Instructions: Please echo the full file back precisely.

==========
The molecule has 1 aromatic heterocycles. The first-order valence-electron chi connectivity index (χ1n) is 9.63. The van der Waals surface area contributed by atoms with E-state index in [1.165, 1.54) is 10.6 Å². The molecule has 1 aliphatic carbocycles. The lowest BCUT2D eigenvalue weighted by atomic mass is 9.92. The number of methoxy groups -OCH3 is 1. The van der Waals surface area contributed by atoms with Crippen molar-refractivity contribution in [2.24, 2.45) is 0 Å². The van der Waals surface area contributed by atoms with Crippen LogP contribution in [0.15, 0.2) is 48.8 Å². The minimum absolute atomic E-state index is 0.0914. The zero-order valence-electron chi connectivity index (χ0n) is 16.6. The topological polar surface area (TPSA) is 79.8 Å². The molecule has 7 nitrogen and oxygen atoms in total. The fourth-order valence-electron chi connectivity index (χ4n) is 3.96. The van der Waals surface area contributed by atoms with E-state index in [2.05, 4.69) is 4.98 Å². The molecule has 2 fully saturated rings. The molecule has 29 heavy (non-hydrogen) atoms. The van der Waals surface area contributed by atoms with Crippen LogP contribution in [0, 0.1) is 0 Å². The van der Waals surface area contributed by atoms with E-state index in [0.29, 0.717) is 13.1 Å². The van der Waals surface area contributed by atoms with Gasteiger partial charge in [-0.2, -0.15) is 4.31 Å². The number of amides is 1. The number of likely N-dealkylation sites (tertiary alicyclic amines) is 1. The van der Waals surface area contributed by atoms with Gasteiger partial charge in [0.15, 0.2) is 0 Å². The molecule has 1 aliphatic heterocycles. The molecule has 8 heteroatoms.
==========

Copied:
The molecule has 1 aromatic heterocycles. The first-order valence-electron chi connectivity index (χ1n) is 9.63. The van der Waals surface area contributed by atoms with E-state index in [1.165, 1.54) is 10.6 Å². The molecule has 1 aliphatic carbocycles. The lowest BCUT2D eigenvalue weighted by atomic mass is 9.92. The number of methoxy groups -OCH3 is 1. The van der Waals surface area contributed by atoms with Crippen molar-refractivity contribution in [2.24, 2.45) is 0 Å². The van der Waals surface area contributed by atoms with Crippen LogP contribution in [0.15, 0.2) is 48.8 Å². The minimum absolute atomic E-state index is 0.0914. The zero-order valence-electron chi connectivity index (χ0n) is 16.6. The topological polar surface area (TPSA) is 79.8 Å². The molecule has 7 nitrogen and oxygen atoms in total. The fourth-order valence-electron chi connectivity index (χ4n) is 3.96. The van der Waals surface area contributed by atoms with E-state index in [2.05, 4.69) is 4.98 Å². The molecule has 2 fully saturated rings. The molecule has 29 heavy (non-hydrogen) atoms. The van der Waals surface area contributed by atoms with Crippen LogP contribution in [0, 0.1) is 0 Å². The van der Waals surface area contributed by atoms with E-state index in [0.29, 0.717) is 13.1 Å². The van der Waals surface area contributed by atoms with Gasteiger partial charge in [-0.2, -0.15) is 4.31 Å². The number of amides is 1. The number of likely N-dealkylation sites (tertiary alicyclic amines) is 1. The van der Waals surface area contributed by atoms with Gasteiger partial charge in [0.15, 0.2) is 0 Å². The molecule has 1 aliphatic heterocycles. The molecule has 8 heteroatoms.